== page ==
In spite of the significant health and economic consequences of dysmenorrhea in adolescent girls, studies of menstrual symptoms and mood variations in adolescents seldom appear in the recent literature. Premenstrual syndrome or premenstrual dysphoric disorder primarily is the focus in today’s literature when considering emotions and problem behaviors,,(6
),. Past studies have demonstrated associations between negative emotions and dysmenorrhea (9
), and between smoking and dysmenorrhea. (4
) However, to our knowledge, this is the first study in adolescents to examine depressive and anxiety symptoms as well as smoking behavior, and their relationship to menstrual symptoms.
The first aim was to describe self reported characteristics of adolescent menstrual symptoms in relation to smoking behavior. The findings document adolescents who smoke also report having more menstrual symptoms. These results held even after controlling for key covariates. Similarly, the Australian Longitudinal Study on Women’s Health showed that 18–23 year old current smokers and ex-smokers had an increased risk of menstrual symptoms compared to non-smokers (13
). Importantly, menstrual symptoms increased in those with a younger age onset of smoking and as cigarette consumption increased. In other studies, smokers had a longer duration of dysmenorrhea,(12
) and smoking increased the risk of dysmenorrhea, which increased as cigarette consumption became higher (14
). Smokers also reported more pain with menses or pain that required medication or time off from work than nonsmokers (28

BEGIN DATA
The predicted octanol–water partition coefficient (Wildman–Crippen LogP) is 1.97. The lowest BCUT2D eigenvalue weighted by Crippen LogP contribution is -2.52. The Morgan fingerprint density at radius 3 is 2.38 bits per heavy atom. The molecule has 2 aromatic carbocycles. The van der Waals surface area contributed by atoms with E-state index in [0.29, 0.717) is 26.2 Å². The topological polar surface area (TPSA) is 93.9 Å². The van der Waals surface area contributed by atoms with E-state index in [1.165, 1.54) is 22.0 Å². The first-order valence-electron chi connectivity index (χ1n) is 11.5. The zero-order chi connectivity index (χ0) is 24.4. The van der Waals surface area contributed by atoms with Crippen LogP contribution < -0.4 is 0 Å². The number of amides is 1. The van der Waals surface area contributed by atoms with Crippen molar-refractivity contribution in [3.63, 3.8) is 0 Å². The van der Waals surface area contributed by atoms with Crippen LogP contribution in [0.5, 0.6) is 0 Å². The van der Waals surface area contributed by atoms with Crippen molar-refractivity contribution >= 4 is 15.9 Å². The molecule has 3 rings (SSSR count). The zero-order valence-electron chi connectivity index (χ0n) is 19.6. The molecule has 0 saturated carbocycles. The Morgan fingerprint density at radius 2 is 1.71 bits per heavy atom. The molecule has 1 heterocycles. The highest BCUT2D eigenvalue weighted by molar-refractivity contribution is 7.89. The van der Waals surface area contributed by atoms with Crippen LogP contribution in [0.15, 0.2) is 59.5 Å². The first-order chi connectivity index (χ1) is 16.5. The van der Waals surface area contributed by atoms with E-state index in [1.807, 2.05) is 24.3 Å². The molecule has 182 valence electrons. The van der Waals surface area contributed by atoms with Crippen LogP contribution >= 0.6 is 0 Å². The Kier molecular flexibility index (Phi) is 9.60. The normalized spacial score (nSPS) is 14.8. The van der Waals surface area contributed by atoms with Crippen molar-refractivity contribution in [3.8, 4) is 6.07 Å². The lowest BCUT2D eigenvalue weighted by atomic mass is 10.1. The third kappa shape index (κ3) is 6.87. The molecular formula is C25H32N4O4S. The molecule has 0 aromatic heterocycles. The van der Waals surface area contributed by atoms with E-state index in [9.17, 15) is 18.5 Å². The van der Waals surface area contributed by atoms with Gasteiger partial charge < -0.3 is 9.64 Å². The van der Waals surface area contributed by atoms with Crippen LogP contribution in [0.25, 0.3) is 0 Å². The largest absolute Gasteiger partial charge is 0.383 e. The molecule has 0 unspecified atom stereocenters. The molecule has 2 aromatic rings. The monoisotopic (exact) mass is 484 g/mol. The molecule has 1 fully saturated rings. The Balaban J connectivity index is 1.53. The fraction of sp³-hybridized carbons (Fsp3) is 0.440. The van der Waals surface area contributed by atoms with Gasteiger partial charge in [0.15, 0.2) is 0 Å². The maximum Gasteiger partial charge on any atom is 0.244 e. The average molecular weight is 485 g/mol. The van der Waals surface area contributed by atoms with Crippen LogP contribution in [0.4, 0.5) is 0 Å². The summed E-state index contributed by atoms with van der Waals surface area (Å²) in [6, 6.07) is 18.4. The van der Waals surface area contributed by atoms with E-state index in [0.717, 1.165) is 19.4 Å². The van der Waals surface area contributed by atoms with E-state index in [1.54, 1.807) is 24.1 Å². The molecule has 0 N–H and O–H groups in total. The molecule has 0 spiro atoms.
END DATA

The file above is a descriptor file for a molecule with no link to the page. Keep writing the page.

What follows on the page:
). Only two studies were found in younger adolescents where dysmenorrhea was positively associated with smoking (29
) whereas smoking was negatively correlated with dysmenorrhea in 19 year olds (31
). Given our findings that adolescent girls who smoke had more menstrual symptoms and the earlier findings of menstrual problems in adult women who smoke, one may want to consider the possibility that smoking may influence adolescent menstrual cycles. Smoking cessation efforts that inform adolescents of this possible relationship may contribute to less smoking in adolescents. Future research will need to confirm such findings in a longitudinal fashion and to examine causation.
The second and third aims of the study were to establish the relation between depressive and anxiety symptoms and menstrual symptoms and if the relation was moderated by smoking. Our study is the first to report that smoking status and depressive symptoms/anxiety are associated with menstrual symptoms in a positive direction and that the impact of depressive symptoms and anxiety is stronger in those who have not had smoking experience. In previous studies depression and anxiety in college age women were positively associated with total menstrual pain using the modified MSQ. Our correlations in the total sample support these previous findings. The fact that both depression and anxiety show a significant relationship with the MSQ may be due to the fact that the two affective variables may have overlapping or associated features.